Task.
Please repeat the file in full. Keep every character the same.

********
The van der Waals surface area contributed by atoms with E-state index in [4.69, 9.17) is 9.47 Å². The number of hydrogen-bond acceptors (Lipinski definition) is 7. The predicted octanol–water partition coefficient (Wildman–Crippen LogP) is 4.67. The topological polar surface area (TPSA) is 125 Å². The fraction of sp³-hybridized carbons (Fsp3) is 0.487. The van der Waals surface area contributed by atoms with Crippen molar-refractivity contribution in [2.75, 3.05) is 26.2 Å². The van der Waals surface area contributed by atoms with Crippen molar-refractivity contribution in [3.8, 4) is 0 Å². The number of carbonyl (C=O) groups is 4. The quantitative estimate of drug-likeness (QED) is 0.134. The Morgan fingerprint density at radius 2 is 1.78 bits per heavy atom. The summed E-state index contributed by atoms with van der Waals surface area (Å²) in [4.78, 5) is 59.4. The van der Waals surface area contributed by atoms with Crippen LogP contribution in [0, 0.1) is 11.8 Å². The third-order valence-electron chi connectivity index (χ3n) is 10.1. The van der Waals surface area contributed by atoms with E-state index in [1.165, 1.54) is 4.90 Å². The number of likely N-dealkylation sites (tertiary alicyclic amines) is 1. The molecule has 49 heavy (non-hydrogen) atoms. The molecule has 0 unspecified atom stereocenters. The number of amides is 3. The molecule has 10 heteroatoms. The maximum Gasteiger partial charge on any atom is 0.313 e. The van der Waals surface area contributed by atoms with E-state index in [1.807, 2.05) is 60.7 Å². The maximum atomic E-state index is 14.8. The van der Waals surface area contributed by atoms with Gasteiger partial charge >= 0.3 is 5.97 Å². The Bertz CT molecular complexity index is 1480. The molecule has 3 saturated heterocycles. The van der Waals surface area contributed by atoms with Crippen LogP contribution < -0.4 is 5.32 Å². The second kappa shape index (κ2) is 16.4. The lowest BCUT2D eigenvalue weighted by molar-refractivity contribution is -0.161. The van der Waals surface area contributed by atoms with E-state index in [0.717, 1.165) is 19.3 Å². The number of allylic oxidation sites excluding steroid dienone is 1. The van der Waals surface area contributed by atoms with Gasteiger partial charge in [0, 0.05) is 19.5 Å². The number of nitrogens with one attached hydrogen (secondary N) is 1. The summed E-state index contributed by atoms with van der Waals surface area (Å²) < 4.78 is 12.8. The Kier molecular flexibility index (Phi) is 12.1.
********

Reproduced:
The van der Waals surface area contributed by atoms with E-state index in [4.69, 9.17) is 9.47 Å². The number of hydrogen-bond acceptors (Lipinski definition) is 7. The predicted octanol–water partition coefficient (Wildman–Crippen LogP) is 4.67. The topological polar surface area (TPSA) is 125 Å². The fraction of sp³-hybridized carbons (Fsp3) is 0.487. The van der Waals surface area contributed by atoms with Crippen molar-refractivity contribution in [2.75, 3.05) is 26.2 Å². The van der Waals surface area contributed by atoms with Crippen molar-refractivity contribution in [3.8, 4) is 0 Å². The number of carbonyl (C=O) groups is 4. The quantitative estimate of drug-likeness (QED) is 0.134. The Morgan fingerprint density at radius 2 is 1.78 bits per heavy atom. The summed E-state index contributed by atoms with van der Waals surface area (Å²) in [4.78, 5) is 59.4. The van der Waals surface area contributed by atoms with Crippen LogP contribution in [0, 0.1) is 11.8 Å². The third-order valence-electron chi connectivity index (χ3n) is 10.1. The van der Waals surface area contributed by atoms with E-state index in [1.165, 1.54) is 4.90 Å². The number of likely N-dealkylation sites (tertiary alicyclic amines) is 1. The molecule has 49 heavy (non-hydrogen) atoms. The molecule has 0 unspecified atom stereocenters. The number of amides is 3. The molecule has 10 heteroatoms. The maximum Gasteiger partial charge on any atom is 0.313 e. The van der Waals surface area contributed by atoms with E-state index in [1.807, 2.05) is 60.7 Å². The maximum atomic E-state index is 14.8. The van der Waals surface area contributed by atoms with Gasteiger partial charge >= 0.3 is 5.97 Å². The Bertz CT molecular complexity index is 1480. The molecule has 3 saturated heterocycles. The van der Waals surface area contributed by atoms with Crippen LogP contribution < -0.4 is 5.32 Å². The second kappa shape index (κ2) is 16.4. The lowest BCUT2D eigenvalue weighted by molar-refractivity contribution is -0.161. The van der Waals surface area contributed by atoms with E-state index in [0.717, 1.165) is 19.3 Å². The number of allylic oxidation sites excluding steroid dienone is 1. The van der Waals surface area contributed by atoms with Gasteiger partial charge in [0, 0.05) is 19.5 Å². The number of nitrogens with one attached hydrogen (secondary N) is 1. The summed E-state index contributed by atoms with van der Waals surface area (Å²) < 4.78 is 12.8. The Kier molecular flexibility index (Phi) is 12.1.